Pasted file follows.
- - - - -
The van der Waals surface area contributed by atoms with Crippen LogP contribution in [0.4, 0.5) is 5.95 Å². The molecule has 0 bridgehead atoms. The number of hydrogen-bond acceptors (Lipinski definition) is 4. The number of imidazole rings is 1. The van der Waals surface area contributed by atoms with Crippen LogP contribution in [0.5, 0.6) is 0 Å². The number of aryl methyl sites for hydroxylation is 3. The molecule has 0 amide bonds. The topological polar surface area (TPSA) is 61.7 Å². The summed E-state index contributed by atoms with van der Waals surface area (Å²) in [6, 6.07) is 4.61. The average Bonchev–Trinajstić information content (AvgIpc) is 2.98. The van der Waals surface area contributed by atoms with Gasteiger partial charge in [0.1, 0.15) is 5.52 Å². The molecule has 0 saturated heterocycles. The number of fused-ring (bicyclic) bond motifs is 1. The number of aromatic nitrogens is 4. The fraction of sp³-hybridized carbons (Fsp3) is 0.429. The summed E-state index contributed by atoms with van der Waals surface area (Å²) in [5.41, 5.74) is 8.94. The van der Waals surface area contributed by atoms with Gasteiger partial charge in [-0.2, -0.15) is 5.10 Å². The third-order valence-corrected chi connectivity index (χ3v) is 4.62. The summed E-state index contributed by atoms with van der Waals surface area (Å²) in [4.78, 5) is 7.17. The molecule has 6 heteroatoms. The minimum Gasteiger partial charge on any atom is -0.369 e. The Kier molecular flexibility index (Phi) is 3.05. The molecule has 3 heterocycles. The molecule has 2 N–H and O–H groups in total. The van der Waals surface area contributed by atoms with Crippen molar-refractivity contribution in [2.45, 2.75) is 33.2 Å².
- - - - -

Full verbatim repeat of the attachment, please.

The van der Waals surface area contributed by atoms with Crippen LogP contribution in [0.4, 0.5) is 5.95 Å². The molecule has 0 bridgehead atoms. The number of hydrogen-bond acceptors (Lipinski definition) is 4. The number of imidazole rings is 1. The van der Waals surface area contributed by atoms with Crippen LogP contribution in [0.5, 0.6) is 0 Å². The number of aryl methyl sites for hydroxylation is 3. The molecule has 0 amide bonds. The topological polar surface area (TPSA) is 61.7 Å². The summed E-state index contributed by atoms with van der Waals surface area (Å²) in [6, 6.07) is 4.61. The average Bonchev–Trinajstić information content (AvgIpc) is 2.98. The van der Waals surface area contributed by atoms with Gasteiger partial charge in [0.1, 0.15) is 5.52 Å². The molecule has 0 saturated heterocycles. The number of fused-ring (bicyclic) bond motifs is 1. The number of aromatic nitrogens is 4. The fraction of sp³-hybridized carbons (Fsp3) is 0.429. The summed E-state index contributed by atoms with van der Waals surface area (Å²) in [5.41, 5.74) is 8.94. The van der Waals surface area contributed by atoms with Gasteiger partial charge in [-0.2, -0.15) is 5.10 Å². The third-order valence-corrected chi connectivity index (χ3v) is 4.62. The summed E-state index contributed by atoms with van der Waals surface area (Å²) in [4.78, 5) is 7.17. The molecule has 6 heteroatoms. The minimum Gasteiger partial charge on any atom is -0.369 e. The Kier molecular flexibility index (Phi) is 3.05. The molecule has 3 heterocycles. The molecule has 2 N–H and O–H groups in total. The van der Waals surface area contributed by atoms with Crippen molar-refractivity contribution in [2.45, 2.75) is 33.2 Å².